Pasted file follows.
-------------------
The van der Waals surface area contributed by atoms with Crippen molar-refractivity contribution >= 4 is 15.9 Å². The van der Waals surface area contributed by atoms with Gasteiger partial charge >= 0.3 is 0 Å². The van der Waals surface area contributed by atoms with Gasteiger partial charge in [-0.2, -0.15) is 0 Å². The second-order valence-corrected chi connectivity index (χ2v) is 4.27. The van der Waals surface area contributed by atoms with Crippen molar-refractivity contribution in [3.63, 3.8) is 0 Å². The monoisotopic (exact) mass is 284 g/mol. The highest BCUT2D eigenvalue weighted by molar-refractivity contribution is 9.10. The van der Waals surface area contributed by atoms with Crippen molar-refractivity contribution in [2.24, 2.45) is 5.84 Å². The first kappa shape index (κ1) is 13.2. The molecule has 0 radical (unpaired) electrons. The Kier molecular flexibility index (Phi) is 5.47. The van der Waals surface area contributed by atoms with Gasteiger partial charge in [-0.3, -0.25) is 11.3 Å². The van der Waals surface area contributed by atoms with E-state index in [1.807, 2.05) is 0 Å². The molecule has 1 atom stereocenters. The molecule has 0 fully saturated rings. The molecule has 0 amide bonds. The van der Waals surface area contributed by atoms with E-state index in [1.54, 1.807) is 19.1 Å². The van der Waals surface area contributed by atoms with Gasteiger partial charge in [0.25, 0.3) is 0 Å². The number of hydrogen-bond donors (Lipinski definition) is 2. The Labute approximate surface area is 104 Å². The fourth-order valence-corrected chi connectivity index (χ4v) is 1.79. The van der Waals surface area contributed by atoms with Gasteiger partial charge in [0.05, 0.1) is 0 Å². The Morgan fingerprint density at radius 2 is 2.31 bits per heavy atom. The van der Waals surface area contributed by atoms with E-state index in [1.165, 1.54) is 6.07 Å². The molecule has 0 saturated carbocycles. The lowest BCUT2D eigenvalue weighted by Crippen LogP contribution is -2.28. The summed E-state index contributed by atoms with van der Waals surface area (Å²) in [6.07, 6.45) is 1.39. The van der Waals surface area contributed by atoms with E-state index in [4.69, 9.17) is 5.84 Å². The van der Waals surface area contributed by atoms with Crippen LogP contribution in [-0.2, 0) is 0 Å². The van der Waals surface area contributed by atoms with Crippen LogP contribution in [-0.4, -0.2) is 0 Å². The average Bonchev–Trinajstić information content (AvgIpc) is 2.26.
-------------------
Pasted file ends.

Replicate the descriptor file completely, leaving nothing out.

The van der Waals surface area contributed by atoms with Crippen molar-refractivity contribution >= 4 is 15.9 Å². The van der Waals surface area contributed by atoms with Gasteiger partial charge >= 0.3 is 0 Å². The van der Waals surface area contributed by atoms with Gasteiger partial charge in [-0.2, -0.15) is 0 Å². The second-order valence-corrected chi connectivity index (χ2v) is 4.27. The van der Waals surface area contributed by atoms with Crippen molar-refractivity contribution in [3.63, 3.8) is 0 Å². The monoisotopic (exact) mass is 284 g/mol. The highest BCUT2D eigenvalue weighted by molar-refractivity contribution is 9.10. The van der Waals surface area contributed by atoms with Crippen molar-refractivity contribution in [2.24, 2.45) is 5.84 Å². The first kappa shape index (κ1) is 13.2. The molecule has 0 radical (unpaired) electrons. The Kier molecular flexibility index (Phi) is 5.47. The van der Waals surface area contributed by atoms with Gasteiger partial charge in [-0.3, -0.25) is 11.3 Å². The van der Waals surface area contributed by atoms with E-state index in [1.807, 2.05) is 0 Å². The molecule has 1 atom stereocenters. The molecule has 0 fully saturated rings. The molecule has 0 amide bonds. The van der Waals surface area contributed by atoms with E-state index in [1.54, 1.807) is 19.1 Å². The van der Waals surface area contributed by atoms with Gasteiger partial charge in [0.25, 0.3) is 0 Å². The number of hydrogen-bond donors (Lipinski definition) is 2. The Labute approximate surface area is 104 Å². The fourth-order valence-corrected chi connectivity index (χ4v) is 1.79. The van der Waals surface area contributed by atoms with Gasteiger partial charge in [0.05, 0.1) is 0 Å². The Morgan fingerprint density at radius 2 is 2.31 bits per heavy atom. The van der Waals surface area contributed by atoms with E-state index in [1.165, 1.54) is 6.07 Å². The molecule has 0 saturated carbocycles. The lowest BCUT2D eigenvalue weighted by Crippen LogP contribution is -2.28. The summed E-state index contributed by atoms with van der Waals surface area (Å²) in [6.07, 6.45) is 1.39. The van der Waals surface area contributed by atoms with E-state index in [4.69, 9.17) is 5.84 Å². The van der Waals surface area contributed by atoms with Crippen LogP contribution in [-0.2, 0) is 0 Å². The van der Waals surface area contributed by atoms with Crippen LogP contribution in [-0.4, -0.2) is 0 Å². The average Bonchev–Trinajstić information content (AvgIpc) is 2.26.